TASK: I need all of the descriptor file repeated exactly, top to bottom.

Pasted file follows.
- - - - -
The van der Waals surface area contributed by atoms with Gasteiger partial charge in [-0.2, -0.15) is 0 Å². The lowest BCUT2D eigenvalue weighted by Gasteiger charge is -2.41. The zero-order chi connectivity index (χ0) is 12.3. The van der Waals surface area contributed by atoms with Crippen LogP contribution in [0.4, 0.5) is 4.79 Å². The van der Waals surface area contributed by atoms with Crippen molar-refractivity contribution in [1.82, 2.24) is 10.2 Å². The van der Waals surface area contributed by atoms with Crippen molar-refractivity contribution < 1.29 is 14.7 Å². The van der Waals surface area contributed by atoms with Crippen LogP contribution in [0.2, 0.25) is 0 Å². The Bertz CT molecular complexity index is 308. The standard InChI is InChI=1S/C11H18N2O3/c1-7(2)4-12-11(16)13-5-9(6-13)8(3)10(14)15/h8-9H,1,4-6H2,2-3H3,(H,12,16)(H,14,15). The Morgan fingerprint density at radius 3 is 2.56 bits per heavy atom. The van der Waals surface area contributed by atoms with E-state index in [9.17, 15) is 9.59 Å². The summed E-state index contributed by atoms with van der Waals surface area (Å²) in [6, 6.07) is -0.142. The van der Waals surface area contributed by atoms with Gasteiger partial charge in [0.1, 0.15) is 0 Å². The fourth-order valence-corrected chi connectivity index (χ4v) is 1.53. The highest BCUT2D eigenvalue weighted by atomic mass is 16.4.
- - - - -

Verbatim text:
The van der Waals surface area contributed by atoms with Gasteiger partial charge in [-0.2, -0.15) is 0 Å². The lowest BCUT2D eigenvalue weighted by Gasteiger charge is -2.41. The zero-order chi connectivity index (χ0) is 12.3. The van der Waals surface area contributed by atoms with Crippen LogP contribution in [0.4, 0.5) is 4.79 Å². The van der Waals surface area contributed by atoms with Crippen molar-refractivity contribution in [1.82, 2.24) is 10.2 Å². The van der Waals surface area contributed by atoms with Crippen molar-refractivity contribution < 1.29 is 14.7 Å². The van der Waals surface area contributed by atoms with Crippen LogP contribution in [0.2, 0.25) is 0 Å². The Bertz CT molecular complexity index is 308. The standard InChI is InChI=1S/C11H18N2O3/c1-7(2)4-12-11(16)13-5-9(6-13)8(3)10(14)15/h8-9H,1,4-6H2,2-3H3,(H,12,16)(H,14,15). The Morgan fingerprint density at radius 3 is 2.56 bits per heavy atom. The van der Waals surface area contributed by atoms with E-state index in [9.17, 15) is 9.59 Å². The summed E-state index contributed by atoms with van der Waals surface area (Å²) in [6, 6.07) is -0.142. The van der Waals surface area contributed by atoms with Gasteiger partial charge in [0.1, 0.15) is 0 Å². The fourth-order valence-corrected chi connectivity index (χ4v) is 1.53. The highest BCUT2D eigenvalue weighted by atomic mass is 16.4.